When it comes to foreign policy, the eight Republicans who sit on the Senate Foreign Relations Committee for the 113th Congress are all over the map — a microcosm, in many ways, of today’s fragmented GOP.
As Sen. Bob Corker of Tennessee, the ranking Republican on the committee, observed this week, “We’ve got everything from highly engaged internationalists to realists on the committee, and . . . there’s different degrees of that” realism.
Corker argues that such a range is not necessarily a problem, predicting that the strong and diverse viewpoints on his side of the dais will reinvigorate a panel that has grown increasingly marginalized on Capitol Hill in recent years. But the diversity of views also risks creating more dysfunction, with committee infighting bogging down the legislative agenda, including some members’ aim of restarting the State Department authorization process.
The sheer variety of Republican opinion on today’s hot-button international issues was on display last week at two high-profile committee hearings.
Corker attempted to focus on the big picture out of the militant attack in Benghazi, Libya, at the panel’s Jan. 23 hearing with departing Secretary of State Hillary Rodham Clinton. “I think this is an opportunity for us to examine the systemic failures” of the State Department, he said in his opening remarks, as well as “to develop a foreign policy that reflects again the dynamics of the region as they really are today.”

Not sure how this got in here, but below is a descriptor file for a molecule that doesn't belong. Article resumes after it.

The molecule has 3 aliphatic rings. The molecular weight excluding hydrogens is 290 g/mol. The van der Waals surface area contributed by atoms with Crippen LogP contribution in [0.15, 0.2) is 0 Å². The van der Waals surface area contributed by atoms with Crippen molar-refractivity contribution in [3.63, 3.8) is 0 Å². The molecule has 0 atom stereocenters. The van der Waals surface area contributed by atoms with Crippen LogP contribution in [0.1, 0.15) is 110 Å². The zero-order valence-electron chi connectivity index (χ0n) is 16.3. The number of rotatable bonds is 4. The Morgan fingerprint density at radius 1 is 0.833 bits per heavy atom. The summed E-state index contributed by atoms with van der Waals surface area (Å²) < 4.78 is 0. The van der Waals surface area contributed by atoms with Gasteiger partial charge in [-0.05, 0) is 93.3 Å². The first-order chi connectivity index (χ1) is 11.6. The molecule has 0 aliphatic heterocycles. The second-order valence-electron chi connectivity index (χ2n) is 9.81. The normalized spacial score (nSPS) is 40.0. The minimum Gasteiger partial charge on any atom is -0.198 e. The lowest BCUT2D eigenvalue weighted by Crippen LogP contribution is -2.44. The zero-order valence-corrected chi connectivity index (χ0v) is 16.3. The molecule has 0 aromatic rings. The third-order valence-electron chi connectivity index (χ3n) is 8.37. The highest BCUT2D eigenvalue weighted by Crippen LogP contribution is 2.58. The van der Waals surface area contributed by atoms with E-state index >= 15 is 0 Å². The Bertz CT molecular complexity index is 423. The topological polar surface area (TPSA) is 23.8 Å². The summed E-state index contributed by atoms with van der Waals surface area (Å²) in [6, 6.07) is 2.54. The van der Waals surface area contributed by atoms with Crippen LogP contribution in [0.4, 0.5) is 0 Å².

Sen. Ron Johnson of Wisconsin, one of four new Republicans on the committee, took the opposite tack, zeroing in on exactly when the State Department spoke to the evacuees from the U.S. compound in Benghazi and why that hadn’t been done sooner.
“A simple phone call to those evacuees to determine what happened would have ascertained immediately that there was no protest,” Johnson told Clinton, rehashing a recurring GOP attack on the Obama administration, which initially asserted that the attack emerged from local protests against an anti-Muslim video.
Sen. Rand Paul, R-Ky., used his first appearance on the committee to question whether the State Department is even “capable of being in a war zone” at all. And he peppered his remarks with specific dollar figures to emphasize the costs of various State Department programs. “Maybe you’re not aware,” Paul told Clinton, “that your department spent $100,000 on three comedians who went to India on a promotional tour called ‘Make Chai Not War.’ ”
The next day, at Sen. John Kerry’s confirmation hearing to be secretary of State, Sen. Marco Rubio, R-Fla., pushed for a different approach, chiding the Obama administration for not being more engaged in Libya after the fall of longtime dictator Muammar el-Qaddafi, which he claimed was at the root of the Benghazi attack.
Vice President Joe Biden waits to conduct a mock swearing-in ceremony with Sen. Brian Schatz, D-Hawaii, in the Capitol's Old Senate Chamber, December 2, 2014. Schatz was sworn in to serve the remainder of his term since he was appointed to the seat after Sen. Daniel Inouye, D-Hawaii, passed away.